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Amazon's Coming After Google With Its Latest Acquisition

By Adam Levy - Jun 7, 2019 at 8:15AM

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The e-commerce titan could use Sizmek's ad server to attract new marketers -- and market share -- from Google and others.

Amazon's (AMZN -3.21%) advertising business just got a boost with the acquisition of Sizmek's ad server. Sizmek filed for bankruptcy at the end of March and sold part of its business to Zeta Capital in April. Amazon's acquiring the rest of the business's ad technology for $30 million, according to paperwork filed this week in the U.S. Bankruptcy Court in New York.

Sizmek's biggest competition in the ad server technology space is Google, the Alphabet (GOOG -5.14%) (GOOGL -4.95%) subsidiary, which offers Google Marketing Platform as part of the suite of tools for marketers that want to advertise on Google and its partners' websites and apps.

An ad server, as the name suggests, helps serve certain ads to certain publishers' websites or apps. It has a complete view of a marketer's ad campaigns across the entire World Wide Web. Sizmek's ad server could give advertisers a clearer picture of how their Amazon ads compare to the rest of their ad campaigns on competing platforms like Google or Facebook (FB -7.62%).

A 3D rendering of Amazon's smile logo.

Image source: Amazon.

Giving advertisers what they want

One of the most important aspects of digital advertising is being able to measure the results of an ad campaign. Amazon's ability to attribute ad impressions to sales is very good, considering the vast majority of its ads are for products sold on its marketplace. It's fairly straightforward for Amazon to track a consumer from first seeing an ad to the final sale.

Still, marketers may be wary of Amazon's self-reporting. Both Google and Facebook have faced similar objections, and bolstered their ad technology as well as their partnerships with third-party measurement tools in response.

Sizmek's ad server could provide more transparency into how Amazon ad campaigns stack up against campaigns on other platforms. Sizmek could provide ad impression data from across the web that can be matched against sales on Amazon's marketplace. Since Amazon accounts for about half of all e-commerce sales in the U.S., that would provide a pretty good indication of which ad campaigns are truly driving product sales. That could help win over new advertisers that were hesitant to buy ads on Amazon before.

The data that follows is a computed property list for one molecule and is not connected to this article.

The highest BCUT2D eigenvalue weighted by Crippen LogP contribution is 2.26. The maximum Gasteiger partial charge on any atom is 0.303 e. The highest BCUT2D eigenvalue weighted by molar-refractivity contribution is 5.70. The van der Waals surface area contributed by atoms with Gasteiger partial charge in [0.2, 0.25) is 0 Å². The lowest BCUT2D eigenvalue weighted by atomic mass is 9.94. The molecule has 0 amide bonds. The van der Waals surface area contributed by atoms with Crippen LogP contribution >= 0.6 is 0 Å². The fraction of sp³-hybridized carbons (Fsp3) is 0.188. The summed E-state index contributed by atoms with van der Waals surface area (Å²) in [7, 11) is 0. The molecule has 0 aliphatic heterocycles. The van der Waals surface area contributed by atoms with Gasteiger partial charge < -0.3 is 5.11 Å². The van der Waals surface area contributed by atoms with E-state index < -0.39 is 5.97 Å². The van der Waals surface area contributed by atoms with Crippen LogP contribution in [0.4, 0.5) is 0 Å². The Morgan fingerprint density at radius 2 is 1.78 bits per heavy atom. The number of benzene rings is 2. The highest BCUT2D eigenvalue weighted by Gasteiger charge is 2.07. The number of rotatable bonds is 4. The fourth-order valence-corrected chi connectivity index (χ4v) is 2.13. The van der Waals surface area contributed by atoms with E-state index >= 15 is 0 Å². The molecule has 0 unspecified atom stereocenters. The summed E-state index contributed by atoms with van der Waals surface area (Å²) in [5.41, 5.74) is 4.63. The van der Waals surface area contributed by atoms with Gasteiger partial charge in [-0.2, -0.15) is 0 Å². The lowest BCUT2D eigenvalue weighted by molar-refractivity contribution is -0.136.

Providing better measurement capabilities will enable those advertisers seeing success with Amazon ads to optimize their campaigns and increase their budgets on the platform. Those that were reluctant to try out Amazon ads might start experimenting. As a result, Amazon's average ad price could climb higher.

Not a slam dunk

It's important to remember Amazon is trying to win over customers from Google. And in case you haven't heard, Google is kind of a big deal in the digital advertising space. The company will take in 37.2% of all digital ad spend in the United States this year, according to an estimate from eMarketer. Amazon sits at a distant third place behind Facebook with an estimated 8.8% market share this year.

While it's certainly possible for advertisers to use Sizmek to serve ads on Google's ad platform, Google's ad server is at the heart of its ad technology. That makes Sizmek a tough sell for Amazon, which commands significantly smaller share of budgets from digital advertisers. If the biggest portion of a marketer's budget goes toward Google ads, it makes the most sense to use Google Marketing Platform.

Even Facebook ran into issues when it acquired Atlas, an ad server similar to Sizmek's, about six years ago. It tried to go head-to-head with Google, and it failed to attract advertisers to its platform despite its deeper integration with Facebook's extremely popular ad platform. Facebook eventually shuttered the ad server and Atlas is now merely used as a measurement tool.

The odds of Amazon winning over marketers from Google Marketing Platform are a bit of a long shot. That said, Amazon's picking up Sizmek's assets on the cheap after its bankruptcy, and it's getting a good amount of ad-tech engineering talent along with it. That makes it a bet worth making for Amazon, and it should, at the very least, help the company develop better measurement capabilities to appease current and would-be advertisers on its platform.

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